Also started trying to use the FSMs on another dataset that Alan had collected. Turns out this dataset had a bunch of new syscalls that my previous parser hadn't seen before so it required a bit of updating.

07

Sep

2016

I updated RheaFlow's to code to make all compoenents start together using systemd. I also tested RheaFlow with Allied Telesis AT-x930 switch. While testing RheaFlow on the Allied Telesis switch, it was discovered that the switch does not perform TTL decrements of IP packets in hardware which impacts forwarding performance, I've started updating the RheaFlow code to include an optional configuration to order OpenFlow switches managed by RheaFlow to decrement TTLs.

I fixed RheaFlowProcessor.py's handle_packet_in method to log and discard packets received from the virtual switch's (dp0) OpenFlow LOCAL port. This was considered in the early stages because dp0's instances in my dev environment did not send packets from their OpenFlow LOCAL ports.

This week, I'll complete the updates for the optional configuration for TTL decrements and conduct further tests with the Pica and ZodiacFX OpenFlow switches. I'll also start work on completing the sections of the RheaFlow code that handles inter-switch link configuration and forwarding.

06

Sep

2016

Spent the Monday and part of Tuesday this week getting slides together for the COMP514 lecture I gave on Tuesday. This went well, and I'll be able to reuse some slides in the internal PhD conference.

I then looked at the problem of checking for dependencies beyond pairs - such as triples etc until an entire dependency chain is considered. One realisation I came to was that my simulation when expanded beyond two tables would consider all combinations of the rules - with some situations possibly being detected as unreachable. Something which seems very similar to merging rules into a single table, and just as bad in terms of rule expansion issues. Merging rules into a single table is a procedure I will need in the future anyway to manipulate rules to fit. I've approached this by merging one table with another allowing me to check portions, and the entire pipeline simply by merging the result of the tables prior with the next in the pipeline. This work is still ongoing.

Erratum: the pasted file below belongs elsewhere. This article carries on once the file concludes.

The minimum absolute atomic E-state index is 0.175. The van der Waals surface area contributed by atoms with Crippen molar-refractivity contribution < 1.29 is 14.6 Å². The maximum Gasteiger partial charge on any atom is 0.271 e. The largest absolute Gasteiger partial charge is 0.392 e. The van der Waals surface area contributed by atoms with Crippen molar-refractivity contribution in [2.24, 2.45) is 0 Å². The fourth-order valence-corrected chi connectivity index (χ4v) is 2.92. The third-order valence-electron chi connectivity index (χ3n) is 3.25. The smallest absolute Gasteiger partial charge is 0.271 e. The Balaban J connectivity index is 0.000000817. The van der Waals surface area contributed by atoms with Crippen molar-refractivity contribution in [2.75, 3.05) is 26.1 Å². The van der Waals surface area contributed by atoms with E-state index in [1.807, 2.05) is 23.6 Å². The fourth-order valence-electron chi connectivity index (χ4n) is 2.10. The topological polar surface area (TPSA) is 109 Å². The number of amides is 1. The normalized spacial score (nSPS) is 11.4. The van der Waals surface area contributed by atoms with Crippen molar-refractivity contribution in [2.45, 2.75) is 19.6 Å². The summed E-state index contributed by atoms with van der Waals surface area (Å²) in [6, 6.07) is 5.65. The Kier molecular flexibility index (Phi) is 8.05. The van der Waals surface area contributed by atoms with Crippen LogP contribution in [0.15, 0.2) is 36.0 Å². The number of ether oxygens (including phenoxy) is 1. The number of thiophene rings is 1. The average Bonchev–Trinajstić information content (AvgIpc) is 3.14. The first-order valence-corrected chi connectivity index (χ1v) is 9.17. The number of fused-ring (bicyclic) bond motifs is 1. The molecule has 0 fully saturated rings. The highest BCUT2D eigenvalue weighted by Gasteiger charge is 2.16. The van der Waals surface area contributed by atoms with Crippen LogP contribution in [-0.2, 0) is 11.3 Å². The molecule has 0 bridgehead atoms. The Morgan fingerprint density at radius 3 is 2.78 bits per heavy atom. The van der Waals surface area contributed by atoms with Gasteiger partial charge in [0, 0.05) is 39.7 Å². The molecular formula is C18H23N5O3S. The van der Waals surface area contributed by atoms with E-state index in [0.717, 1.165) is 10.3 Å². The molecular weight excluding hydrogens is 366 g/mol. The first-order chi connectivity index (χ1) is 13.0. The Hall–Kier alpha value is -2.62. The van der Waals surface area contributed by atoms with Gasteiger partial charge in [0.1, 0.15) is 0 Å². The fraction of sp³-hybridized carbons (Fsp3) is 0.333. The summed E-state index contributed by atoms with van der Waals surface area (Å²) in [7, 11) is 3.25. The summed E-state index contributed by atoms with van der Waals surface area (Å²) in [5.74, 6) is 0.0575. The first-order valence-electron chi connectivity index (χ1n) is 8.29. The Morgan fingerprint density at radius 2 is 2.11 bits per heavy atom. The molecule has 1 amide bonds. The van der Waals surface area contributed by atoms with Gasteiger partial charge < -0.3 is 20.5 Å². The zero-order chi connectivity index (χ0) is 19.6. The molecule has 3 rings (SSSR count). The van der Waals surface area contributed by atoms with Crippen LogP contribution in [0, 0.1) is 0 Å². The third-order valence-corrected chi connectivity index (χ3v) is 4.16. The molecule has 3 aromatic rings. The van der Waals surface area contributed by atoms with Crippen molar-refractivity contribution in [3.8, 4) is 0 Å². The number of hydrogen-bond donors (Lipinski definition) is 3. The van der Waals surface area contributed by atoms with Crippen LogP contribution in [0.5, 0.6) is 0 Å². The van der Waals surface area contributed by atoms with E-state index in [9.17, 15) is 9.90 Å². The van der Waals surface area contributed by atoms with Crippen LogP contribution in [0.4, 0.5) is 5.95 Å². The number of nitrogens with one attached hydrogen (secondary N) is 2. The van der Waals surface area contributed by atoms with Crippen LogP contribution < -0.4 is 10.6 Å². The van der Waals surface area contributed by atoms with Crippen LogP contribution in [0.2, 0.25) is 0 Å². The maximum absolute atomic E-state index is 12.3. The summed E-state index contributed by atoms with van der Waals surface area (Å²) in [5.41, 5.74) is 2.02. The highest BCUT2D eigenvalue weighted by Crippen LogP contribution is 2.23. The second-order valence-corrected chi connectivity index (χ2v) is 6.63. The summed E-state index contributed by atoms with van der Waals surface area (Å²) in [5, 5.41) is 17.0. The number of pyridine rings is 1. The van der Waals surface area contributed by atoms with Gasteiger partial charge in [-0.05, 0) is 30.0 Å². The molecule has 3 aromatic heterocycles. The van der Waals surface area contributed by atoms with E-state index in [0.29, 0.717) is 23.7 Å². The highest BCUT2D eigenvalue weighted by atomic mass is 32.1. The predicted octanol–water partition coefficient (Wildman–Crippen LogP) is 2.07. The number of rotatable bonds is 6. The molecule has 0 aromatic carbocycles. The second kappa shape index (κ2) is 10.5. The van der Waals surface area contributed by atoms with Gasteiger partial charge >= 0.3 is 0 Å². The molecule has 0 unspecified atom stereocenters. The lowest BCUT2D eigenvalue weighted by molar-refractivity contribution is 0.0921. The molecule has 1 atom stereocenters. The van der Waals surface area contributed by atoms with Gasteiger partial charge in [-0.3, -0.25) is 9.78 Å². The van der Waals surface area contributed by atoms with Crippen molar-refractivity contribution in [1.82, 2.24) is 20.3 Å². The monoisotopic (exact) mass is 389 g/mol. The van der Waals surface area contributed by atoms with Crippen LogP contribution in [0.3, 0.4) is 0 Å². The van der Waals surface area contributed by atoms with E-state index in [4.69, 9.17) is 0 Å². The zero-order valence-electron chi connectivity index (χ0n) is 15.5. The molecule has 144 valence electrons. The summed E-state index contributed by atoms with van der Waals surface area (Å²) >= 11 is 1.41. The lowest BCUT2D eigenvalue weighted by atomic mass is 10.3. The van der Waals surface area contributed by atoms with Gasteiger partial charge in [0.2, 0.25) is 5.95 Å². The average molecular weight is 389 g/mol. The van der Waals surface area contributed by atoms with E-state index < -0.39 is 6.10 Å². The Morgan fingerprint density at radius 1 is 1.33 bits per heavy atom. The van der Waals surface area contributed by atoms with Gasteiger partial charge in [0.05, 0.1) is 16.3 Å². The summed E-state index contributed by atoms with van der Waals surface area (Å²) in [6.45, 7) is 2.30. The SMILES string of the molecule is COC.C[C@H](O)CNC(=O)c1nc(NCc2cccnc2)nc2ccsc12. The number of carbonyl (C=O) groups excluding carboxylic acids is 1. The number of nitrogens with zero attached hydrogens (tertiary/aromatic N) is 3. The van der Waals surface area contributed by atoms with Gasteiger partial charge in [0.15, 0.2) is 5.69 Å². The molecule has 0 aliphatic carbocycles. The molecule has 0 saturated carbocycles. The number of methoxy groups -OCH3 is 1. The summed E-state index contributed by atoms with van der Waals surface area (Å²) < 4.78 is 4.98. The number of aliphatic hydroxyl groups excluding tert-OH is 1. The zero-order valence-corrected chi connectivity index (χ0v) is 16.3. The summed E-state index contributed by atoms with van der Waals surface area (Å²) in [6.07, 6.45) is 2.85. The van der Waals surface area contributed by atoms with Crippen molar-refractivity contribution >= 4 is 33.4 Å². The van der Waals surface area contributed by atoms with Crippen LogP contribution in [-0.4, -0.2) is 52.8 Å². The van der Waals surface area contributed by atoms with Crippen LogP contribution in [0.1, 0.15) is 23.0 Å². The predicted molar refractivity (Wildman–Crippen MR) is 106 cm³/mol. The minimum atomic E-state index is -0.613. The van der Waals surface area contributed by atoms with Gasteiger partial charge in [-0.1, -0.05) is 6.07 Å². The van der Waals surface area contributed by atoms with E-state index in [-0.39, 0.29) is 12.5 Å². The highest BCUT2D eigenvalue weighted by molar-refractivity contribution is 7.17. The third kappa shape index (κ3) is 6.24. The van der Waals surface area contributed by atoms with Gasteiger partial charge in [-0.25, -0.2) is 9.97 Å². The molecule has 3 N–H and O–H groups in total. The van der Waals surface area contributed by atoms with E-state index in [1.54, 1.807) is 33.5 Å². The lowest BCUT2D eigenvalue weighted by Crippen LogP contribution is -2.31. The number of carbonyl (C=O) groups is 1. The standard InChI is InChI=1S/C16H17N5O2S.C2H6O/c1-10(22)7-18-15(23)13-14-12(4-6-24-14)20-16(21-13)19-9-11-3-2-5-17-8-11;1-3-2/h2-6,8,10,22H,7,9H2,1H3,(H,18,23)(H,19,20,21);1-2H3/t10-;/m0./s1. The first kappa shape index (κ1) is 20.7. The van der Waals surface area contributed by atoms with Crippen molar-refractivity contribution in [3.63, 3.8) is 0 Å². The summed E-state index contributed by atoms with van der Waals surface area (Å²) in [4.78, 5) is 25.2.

As part of this I have also been adding many set features (intersect, union etc) and other useful operations to the FlowMatch and FlowActions classes. I've also added some more unit testing for adding ActionSets and/or ActionLists together, after finding and fixing a couple of bugs in this.

05

Sep

2016

Made lots of small changes based on things that had been reported by users or that I had noticed behaving incorrectly in the last week. Fixed a cap on a retry timer that was alternating between two different values. Updated the HTTP test to always store the full URL including scheme, even if the user didn't explicitly specify it. Updated some error messages to try to be more useful and accurate.

Fixed the apache2 configuration in the amppki packages to work properly once everything is installed properly in the correct system locations. There were issues around the python path being incorrect and not able to find the libraries, as well as naming collisions with the ampweb WSGI processes.

Spent some time with Shane trying to track down the cause of some missing data in the web graphs. Found the cause of the missing DNS data (wrong column names being used) and why some sites didn't have path length data available (it's only sourced from one style of traceroute test).